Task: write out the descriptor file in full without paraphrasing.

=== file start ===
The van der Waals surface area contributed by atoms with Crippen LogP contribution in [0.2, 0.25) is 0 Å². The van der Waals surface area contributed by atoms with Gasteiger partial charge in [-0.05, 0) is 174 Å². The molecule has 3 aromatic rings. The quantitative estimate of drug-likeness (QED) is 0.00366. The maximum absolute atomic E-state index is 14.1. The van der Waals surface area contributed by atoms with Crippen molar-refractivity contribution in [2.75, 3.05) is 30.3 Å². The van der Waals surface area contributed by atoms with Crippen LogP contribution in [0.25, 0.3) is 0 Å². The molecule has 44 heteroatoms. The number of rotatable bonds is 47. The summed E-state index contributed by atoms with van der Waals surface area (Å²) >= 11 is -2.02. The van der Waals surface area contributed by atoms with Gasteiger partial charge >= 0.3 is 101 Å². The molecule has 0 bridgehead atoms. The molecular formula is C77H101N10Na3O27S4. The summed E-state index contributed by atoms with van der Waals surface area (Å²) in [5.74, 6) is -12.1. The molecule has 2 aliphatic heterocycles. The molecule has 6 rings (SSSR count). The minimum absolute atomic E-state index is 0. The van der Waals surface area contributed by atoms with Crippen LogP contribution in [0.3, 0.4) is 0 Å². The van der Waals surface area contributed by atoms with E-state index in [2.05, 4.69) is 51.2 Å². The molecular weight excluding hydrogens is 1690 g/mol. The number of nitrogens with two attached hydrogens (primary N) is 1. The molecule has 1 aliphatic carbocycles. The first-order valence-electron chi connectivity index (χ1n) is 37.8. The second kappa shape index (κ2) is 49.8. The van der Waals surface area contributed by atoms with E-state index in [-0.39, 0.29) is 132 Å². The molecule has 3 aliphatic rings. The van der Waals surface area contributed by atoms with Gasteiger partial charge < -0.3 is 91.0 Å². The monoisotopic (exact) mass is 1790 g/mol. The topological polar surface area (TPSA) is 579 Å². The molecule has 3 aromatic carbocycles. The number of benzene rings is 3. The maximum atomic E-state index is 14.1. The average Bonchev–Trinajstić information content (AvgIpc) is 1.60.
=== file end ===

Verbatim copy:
The van der Waals surface area contributed by atoms with Crippen LogP contribution in [0.2, 0.25) is 0 Å². The van der Waals surface area contributed by atoms with Gasteiger partial charge in [-0.05, 0) is 174 Å². The molecule has 3 aromatic rings. The quantitative estimate of drug-likeness (QED) is 0.00366. The maximum absolute atomic E-state index is 14.1. The van der Waals surface area contributed by atoms with Crippen molar-refractivity contribution in [2.75, 3.05) is 30.3 Å². The van der Waals surface area contributed by atoms with Crippen LogP contribution in [0.25, 0.3) is 0 Å². The molecule has 44 heteroatoms. The number of rotatable bonds is 47. The summed E-state index contributed by atoms with van der Waals surface area (Å²) >= 11 is -2.02. The van der Waals surface area contributed by atoms with Gasteiger partial charge >= 0.3 is 101 Å². The molecule has 0 bridgehead atoms. The molecular formula is C77H101N10Na3O27S4. The summed E-state index contributed by atoms with van der Waals surface area (Å²) in [5.74, 6) is -12.1. The molecule has 2 aliphatic heterocycles. The molecule has 6 rings (SSSR count). The minimum absolute atomic E-state index is 0. The van der Waals surface area contributed by atoms with Crippen LogP contribution in [0.3, 0.4) is 0 Å². The van der Waals surface area contributed by atoms with E-state index in [2.05, 4.69) is 51.2 Å². The molecular weight excluding hydrogens is 1690 g/mol. The number of nitrogens with two attached hydrogens (primary N) is 1. The molecule has 1 aliphatic carbocycles. The first-order valence-electron chi connectivity index (χ1n) is 37.8. The second kappa shape index (κ2) is 49.8. The van der Waals surface area contributed by atoms with E-state index in [-0.39, 0.29) is 132 Å². The molecule has 3 aliphatic rings. The van der Waals surface area contributed by atoms with Gasteiger partial charge < -0.3 is 91.0 Å². The monoisotopic (exact) mass is 1790 g/mol. The topological polar surface area (TPSA) is 579 Å². The molecule has 3 aromatic carbocycles. The number of benzene rings is 3. The maximum atomic E-state index is 14.1. The average Bonchev–Trinajstić information content (AvgIpc) is 1.60.